The install isn't difficult. Just involves more than the rear because the differential has to be dropped.
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Old 07-13-2010
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Some vendors on pirate sell the front Aussie.
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Old 07-13-2010
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the driving change is minute... you can feel it more than anything. natural habbit its to give it more gas cus it feels like it drags.
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Old 07-13-2010
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An aussie locker up front is completely undetectable in 2wd, aside from some occasional "ratcheting" noises when making sharp turns at low speeds. Otherwise, you cannot actually feel anything from it.
If you lived in a very snowy climate I would try to steer you away from the front locker, as it can be 'tricky' in snow on public roads with the front locked up.

Granted, the truck is going to be different in 4x4 with the front locker, but it is only when 4x4 is engaged. The install is pretty easily, and removing the front diff isn't as much work as it may seem/look like. There are plenty of write-ups for removing the diff, and some tricks that will allow you to remove it without even removing both front wheels.


If you have any way to, I would suggest finding someone with a manual trans and automatic locker. It may not be as bad as you would think. It is kind of a love it or hate it thing.
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Old 07-13-2010
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ok last thing, could you explain why in snow it would be tricky or weird? i've heard several people say that as well and i kinda just need to weigh my options here.
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Old 07-13-2010
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Well the basic idea...
The front locker functions the same as it would in the rear, mostly. Steering is a little tighter (or was for me) when coasting in 4x4. When you're on the throttle in 4x4, the wheel will want to straigten right up and pull you straight ahead. It impacts steering more than a rear locker. I only got to use mine a little bit in the snow, but it was no problem on the highway for me. Turning sharp in intersections on snow in 4x4 was awkward because it just wants to go straight when you're on the throttle. But you can still either coast through it, or power through it with wheel spin to scrub off the wheel speed difference if that makes since.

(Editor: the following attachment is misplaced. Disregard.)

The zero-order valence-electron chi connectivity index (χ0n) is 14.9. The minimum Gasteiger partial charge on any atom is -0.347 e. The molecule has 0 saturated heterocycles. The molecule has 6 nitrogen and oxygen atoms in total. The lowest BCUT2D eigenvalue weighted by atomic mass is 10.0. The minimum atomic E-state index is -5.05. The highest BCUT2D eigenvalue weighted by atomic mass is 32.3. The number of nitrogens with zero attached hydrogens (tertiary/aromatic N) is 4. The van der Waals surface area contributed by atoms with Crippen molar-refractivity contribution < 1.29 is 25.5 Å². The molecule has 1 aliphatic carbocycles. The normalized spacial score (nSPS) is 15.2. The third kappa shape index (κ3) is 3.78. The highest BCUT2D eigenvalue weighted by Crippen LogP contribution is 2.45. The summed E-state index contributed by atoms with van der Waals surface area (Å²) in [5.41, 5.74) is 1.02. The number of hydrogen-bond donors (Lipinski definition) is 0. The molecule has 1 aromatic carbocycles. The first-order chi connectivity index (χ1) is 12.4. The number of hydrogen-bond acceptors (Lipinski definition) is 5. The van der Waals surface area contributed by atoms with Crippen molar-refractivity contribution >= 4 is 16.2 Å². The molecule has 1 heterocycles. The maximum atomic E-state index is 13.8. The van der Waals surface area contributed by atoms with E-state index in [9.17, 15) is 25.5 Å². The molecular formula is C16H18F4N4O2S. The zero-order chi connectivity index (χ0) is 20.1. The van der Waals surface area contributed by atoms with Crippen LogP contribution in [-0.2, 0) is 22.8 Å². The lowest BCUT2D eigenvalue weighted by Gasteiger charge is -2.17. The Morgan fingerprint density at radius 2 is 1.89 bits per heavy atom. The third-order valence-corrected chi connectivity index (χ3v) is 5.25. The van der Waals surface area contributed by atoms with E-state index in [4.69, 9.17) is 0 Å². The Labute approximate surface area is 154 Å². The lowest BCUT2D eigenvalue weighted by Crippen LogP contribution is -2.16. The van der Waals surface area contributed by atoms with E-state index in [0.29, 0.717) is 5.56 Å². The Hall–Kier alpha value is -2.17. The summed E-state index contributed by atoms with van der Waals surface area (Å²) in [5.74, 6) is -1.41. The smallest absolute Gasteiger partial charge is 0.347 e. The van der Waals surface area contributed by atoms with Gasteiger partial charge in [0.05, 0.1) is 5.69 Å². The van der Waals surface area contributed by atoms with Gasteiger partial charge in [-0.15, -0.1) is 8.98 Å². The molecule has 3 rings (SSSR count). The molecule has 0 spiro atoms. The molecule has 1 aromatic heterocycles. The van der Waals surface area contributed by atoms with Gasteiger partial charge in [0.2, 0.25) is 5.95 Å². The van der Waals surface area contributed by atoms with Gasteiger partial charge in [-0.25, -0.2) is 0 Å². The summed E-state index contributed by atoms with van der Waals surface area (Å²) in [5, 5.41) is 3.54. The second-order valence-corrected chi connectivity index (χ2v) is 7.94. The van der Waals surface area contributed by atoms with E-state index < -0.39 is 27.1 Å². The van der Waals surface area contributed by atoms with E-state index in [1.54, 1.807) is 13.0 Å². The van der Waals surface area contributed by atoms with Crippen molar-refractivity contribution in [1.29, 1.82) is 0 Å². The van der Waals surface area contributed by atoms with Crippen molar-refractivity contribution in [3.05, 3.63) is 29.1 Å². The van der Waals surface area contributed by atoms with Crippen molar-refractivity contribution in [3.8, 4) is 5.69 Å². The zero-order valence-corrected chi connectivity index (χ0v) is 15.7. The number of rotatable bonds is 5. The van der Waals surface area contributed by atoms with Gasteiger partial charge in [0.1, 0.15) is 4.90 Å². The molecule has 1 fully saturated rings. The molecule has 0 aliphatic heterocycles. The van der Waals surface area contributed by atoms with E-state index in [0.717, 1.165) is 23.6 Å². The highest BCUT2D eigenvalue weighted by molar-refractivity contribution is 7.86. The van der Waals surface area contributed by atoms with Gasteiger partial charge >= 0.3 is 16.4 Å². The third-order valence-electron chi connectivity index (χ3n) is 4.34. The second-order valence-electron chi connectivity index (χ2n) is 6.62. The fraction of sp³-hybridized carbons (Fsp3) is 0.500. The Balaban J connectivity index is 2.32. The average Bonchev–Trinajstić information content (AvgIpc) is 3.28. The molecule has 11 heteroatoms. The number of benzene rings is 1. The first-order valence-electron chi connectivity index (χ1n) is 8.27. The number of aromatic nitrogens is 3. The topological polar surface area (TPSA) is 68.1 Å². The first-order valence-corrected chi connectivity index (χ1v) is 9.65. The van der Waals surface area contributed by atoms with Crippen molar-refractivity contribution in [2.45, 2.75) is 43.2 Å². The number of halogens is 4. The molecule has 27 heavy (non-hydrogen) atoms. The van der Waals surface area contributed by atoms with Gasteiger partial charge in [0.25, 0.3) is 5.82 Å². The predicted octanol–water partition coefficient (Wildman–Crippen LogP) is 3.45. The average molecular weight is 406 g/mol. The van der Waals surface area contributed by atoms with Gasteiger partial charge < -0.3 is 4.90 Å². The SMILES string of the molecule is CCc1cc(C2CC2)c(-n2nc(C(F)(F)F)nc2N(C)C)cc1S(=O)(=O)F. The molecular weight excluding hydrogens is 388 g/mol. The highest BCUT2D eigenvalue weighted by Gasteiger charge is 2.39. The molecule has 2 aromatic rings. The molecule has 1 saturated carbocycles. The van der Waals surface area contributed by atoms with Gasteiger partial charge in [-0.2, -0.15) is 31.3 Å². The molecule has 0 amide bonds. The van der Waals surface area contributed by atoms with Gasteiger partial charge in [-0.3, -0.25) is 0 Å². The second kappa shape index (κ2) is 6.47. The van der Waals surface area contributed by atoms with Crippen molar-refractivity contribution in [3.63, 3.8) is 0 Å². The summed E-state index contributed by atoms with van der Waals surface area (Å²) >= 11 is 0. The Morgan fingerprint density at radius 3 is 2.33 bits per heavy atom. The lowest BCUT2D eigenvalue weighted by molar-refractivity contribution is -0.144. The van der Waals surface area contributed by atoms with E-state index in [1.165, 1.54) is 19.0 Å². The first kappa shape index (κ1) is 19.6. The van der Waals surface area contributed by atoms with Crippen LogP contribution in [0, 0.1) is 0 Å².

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Old 07-13-2010
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Originally Posted by brianjwilson View Post
Well the basic idea...
The front locker functions the same as it would in the rear, mostly. Steering is a little tighter (or was for me) when coasting in 4x4. When you're on the throttle in 4x4, the wheel will want to straigten right up and pull you straight ahead. It impacts steering more than a rear locker. I only got to use mine a little bit in the snow, but it was no problem on the highway for me. Turning sharp in intersections on snow in 4x4 was awkward because it just wants to go straight when you're on the throttle. But you can still either coast through it, or power through it with wheel spin to scrub off the wheel speed difference if that makes since.
I've experienced the same as well.

With a front Aussie locker and rear Torsen LS I have never lost traction on the pavement in snow. I was able to drive around like normal when other 4x4 vehicles were sliding around. Like Brian said, the only con is having to fight the wheel to keep the vehicle on track when going through a turn. And, of course, the occasional ratcheting/clicking sound on sharp turns.
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Old 07-13-2010
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i personally feel that an L/S like a detroit true trac (vary similar to the torsen) is ideal for the fort. in the snow you still feel the wheel but its manageable. and unless your rock crawling or wheeling hard the trutrac is amazing. it will slip but only under really hard binds.

however an aussie is cheaper and easy to find